When one imagines a Viking, the image that often comes to mind is a rugged warrior brandishing an axe or sword, with a horned helmet (a misconception, by the way!) and flowing beard. However, one of the lesser discussed but fascinating aspects of Viking aesthetics is their hairstyles. Viking men, in particular, had a unique approach to styling their hair, which reflected not only their status but also their personal tastes and the fashion of the time.
Contrary to the rough-and-ready image that popular culture sometimes portrays, the Vikings took personal grooming very seriously. Combs, razors, and tweezers have been found in abundance in Viking burial sites, suggesting that men, much like their female counterparts, took care to present themselves well.
Long hair was a symbol of status among Viking men. Warriors would often grow their hair long, with the hair length sometimes reaching down to their shoulders or even further. This length allowed for a variety of hairstyles and signified a man's prowess and virility.
One popular style that has been deduced from historical sources is the "reverse mullet." In this style, the hair was kept short at the back while the front was left long. This contrast in length might have been practical for warriors, keeping the hair out of their way in battle but still allowing for an imposing presence.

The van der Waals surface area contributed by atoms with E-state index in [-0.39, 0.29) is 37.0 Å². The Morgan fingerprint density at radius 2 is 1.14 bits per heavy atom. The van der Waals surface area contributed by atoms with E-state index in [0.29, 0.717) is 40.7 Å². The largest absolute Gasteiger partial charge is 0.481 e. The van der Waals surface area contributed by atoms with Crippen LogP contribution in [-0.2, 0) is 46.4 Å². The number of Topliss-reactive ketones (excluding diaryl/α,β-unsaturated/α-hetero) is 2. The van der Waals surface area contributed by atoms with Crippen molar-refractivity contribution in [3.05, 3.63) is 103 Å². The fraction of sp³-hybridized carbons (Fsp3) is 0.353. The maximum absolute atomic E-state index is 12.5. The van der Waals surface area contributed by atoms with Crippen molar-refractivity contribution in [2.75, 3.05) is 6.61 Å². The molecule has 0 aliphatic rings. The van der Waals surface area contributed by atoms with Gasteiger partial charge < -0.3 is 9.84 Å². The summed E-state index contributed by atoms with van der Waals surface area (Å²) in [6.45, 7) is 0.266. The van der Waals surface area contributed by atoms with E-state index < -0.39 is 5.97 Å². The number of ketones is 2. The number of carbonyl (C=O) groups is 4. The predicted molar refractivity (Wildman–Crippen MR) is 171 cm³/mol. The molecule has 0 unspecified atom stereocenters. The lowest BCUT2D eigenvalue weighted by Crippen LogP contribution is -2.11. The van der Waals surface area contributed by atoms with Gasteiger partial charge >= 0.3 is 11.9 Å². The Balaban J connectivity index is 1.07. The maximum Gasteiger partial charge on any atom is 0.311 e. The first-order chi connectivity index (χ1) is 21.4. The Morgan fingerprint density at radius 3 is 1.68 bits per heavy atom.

While braids are often associated with Viking women, men, too, indulged in this style. Intricate braids signified a man's status and wealth. The more elaborate the braid, the higher the status. Additionally, hair knots or tied-up hairstyles were not uncommon, especially for warriors, as they kept the hair secure during battles.
Another style that has gained traction, thanks to historical depictions and modern TV shows, is the shaved temples look. Viking men would shave the sides of their heads, leaving the top long. This mohawk-like style was both intimidating and fashionable.
Hair wasn't just styled; it was often accessorized too. Beads, leather bands, and even small trinkets were woven into the hair. These additions could signify various things, from a warrior's achievements to his clan or family.
The Vikings, often heralded for their explorations, battles, and sagas, also had a rich culture that extended to personal aesthetics. Hairstyles were not just a matter of fashion but spoke volumes about a man's status, profession, and personality. So, the next time you see a depiction of a Viking, take a moment to admire that flowing mane and appreciate the blend of functionality and fashion that defined the Viking era.